In many ways I was extremely lucky – most of the agents got back to me – some with standard rejections, but some asked for the full manuscript, which is a good sign. However, eventually all the agents replied and none offered representation. It was a blow. Yet I was lucky again – a few of them offered feedback, some of it extremely helpful, and some asked me to get back to them if I wrote another novel – or another version of this one. After a few days of feeling sorry for myself I realised what this meant: that the book had some merit but I needed to re-write it. I had, I now realise, sent off my first draft.
Later that year, I submitted again. Mistake number two. I thought I had made some big changes. I’d got rid of the present day section, I’d focused more on the character of Verity, I’d even changed the title of the book to reflect its change of focus. But when the responses came back the second time, the same kind of thing kept coming up: that the story didn’t have enough impetus.
This was the lowest point. I felt that I’d burned my bridges now. I tried to write a different novel. But I couldn’t let go of this one. I felt that I had something worthwhile – some really experienced, wonderful agents had told me that. But it was often hard to keep going.
In the end, I needed to learn more about the craft of writing. It took key insights from other readers to help me gain the confidence to approach agents for a third time: I needed to work on the plot and strengthen the story arcs of all the characters. By now it was 2018. This was what I worked on for the rest of the year. I had to re-calibrate the structure to give it the momentum to take the reader through to the end.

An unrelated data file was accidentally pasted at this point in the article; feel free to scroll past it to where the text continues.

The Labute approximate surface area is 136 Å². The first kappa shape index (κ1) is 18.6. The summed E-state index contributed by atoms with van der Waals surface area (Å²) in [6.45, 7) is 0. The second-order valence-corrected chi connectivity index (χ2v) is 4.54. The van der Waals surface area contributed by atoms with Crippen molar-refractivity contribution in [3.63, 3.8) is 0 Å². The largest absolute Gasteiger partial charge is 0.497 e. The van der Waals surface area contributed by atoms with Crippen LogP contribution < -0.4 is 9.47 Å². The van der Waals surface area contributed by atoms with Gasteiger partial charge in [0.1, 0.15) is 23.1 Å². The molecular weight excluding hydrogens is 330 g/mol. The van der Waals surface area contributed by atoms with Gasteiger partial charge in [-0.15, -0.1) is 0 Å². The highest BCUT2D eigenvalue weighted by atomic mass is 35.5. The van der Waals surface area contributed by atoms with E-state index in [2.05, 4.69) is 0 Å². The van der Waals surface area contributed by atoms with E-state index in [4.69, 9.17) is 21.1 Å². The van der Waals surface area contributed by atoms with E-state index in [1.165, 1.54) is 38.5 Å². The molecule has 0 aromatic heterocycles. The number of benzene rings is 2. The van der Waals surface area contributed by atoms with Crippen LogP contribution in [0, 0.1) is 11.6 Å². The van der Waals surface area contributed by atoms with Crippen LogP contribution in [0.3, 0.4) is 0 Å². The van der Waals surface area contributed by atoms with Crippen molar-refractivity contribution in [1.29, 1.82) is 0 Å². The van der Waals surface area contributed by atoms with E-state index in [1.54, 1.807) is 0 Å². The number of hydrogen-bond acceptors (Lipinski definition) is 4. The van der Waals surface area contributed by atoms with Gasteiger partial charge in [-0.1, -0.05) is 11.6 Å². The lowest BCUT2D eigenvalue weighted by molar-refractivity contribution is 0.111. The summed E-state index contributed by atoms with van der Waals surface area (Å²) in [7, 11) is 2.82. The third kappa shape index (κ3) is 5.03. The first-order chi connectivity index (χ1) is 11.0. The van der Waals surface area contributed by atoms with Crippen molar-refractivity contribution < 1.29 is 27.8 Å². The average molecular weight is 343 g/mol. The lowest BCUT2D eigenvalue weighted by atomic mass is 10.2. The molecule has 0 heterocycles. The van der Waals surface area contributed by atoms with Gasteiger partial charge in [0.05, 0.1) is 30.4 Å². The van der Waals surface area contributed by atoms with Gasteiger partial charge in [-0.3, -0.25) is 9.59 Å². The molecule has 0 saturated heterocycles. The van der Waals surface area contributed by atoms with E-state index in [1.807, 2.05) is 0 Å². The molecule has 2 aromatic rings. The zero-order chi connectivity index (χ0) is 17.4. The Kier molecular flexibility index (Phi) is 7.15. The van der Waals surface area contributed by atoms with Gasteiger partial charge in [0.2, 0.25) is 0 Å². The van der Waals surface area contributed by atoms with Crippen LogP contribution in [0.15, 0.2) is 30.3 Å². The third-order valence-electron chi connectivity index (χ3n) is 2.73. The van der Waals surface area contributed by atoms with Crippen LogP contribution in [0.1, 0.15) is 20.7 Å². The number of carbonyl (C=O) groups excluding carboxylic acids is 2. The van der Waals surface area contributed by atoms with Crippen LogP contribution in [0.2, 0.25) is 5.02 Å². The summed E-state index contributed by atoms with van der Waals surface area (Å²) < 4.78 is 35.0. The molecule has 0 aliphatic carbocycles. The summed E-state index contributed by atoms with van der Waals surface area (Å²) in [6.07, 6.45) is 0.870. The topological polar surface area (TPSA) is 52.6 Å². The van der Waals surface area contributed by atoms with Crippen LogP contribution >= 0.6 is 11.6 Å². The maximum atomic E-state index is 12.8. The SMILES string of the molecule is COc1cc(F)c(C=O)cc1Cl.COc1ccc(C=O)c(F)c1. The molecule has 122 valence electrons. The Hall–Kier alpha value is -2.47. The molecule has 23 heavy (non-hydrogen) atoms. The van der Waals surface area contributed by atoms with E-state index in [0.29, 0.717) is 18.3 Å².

Act Three. The ending
Finally, in early 2019 I found my agent. The novel needed two rounds of further editing. This involved digging further into each of the characters’ motivations and behaviour; building up tension at critical points and deepening the historical research. Crucially, it was my agent who also suggested the final title: The Night of the Flood. By summer 2019, we were ready to submit to publishers.
After a nail-biting August, on the bank holiday 2019 I was driving to Norfolk with my children when my agent called with the news that I had a deal!
The final edits with my actual editor were the most enjoyable of them all. At this point, my editor asked me to work further on Verity and Arthur, clarify some of the spy subplot and tidy up the structure. But the most painful, difficult editing had already been done. The synergy with both my agent and editor is what took the novel through to publication: they didn’t want to change the story; they wanted to make it the best it could be.
This particular story has a happy ending, but I’m now working with my editor on my second novel and that is another story entirely.
The Stresses of Being a Debut Author Published on 3rd Sept 2020 in the UK
When I first signed the contract for my first novel to be published, in September 2019, I was too busy celebrating to think about the date it would be published. After having spent my whole life dreaming of this moment, and four years writing my book, The Night of the Flood, it was a minor detail. It also felt like a long time away. A whole year! Read the article.
The Stresses of Being a Debut Author Published on 3rd Sept 2020 in the UK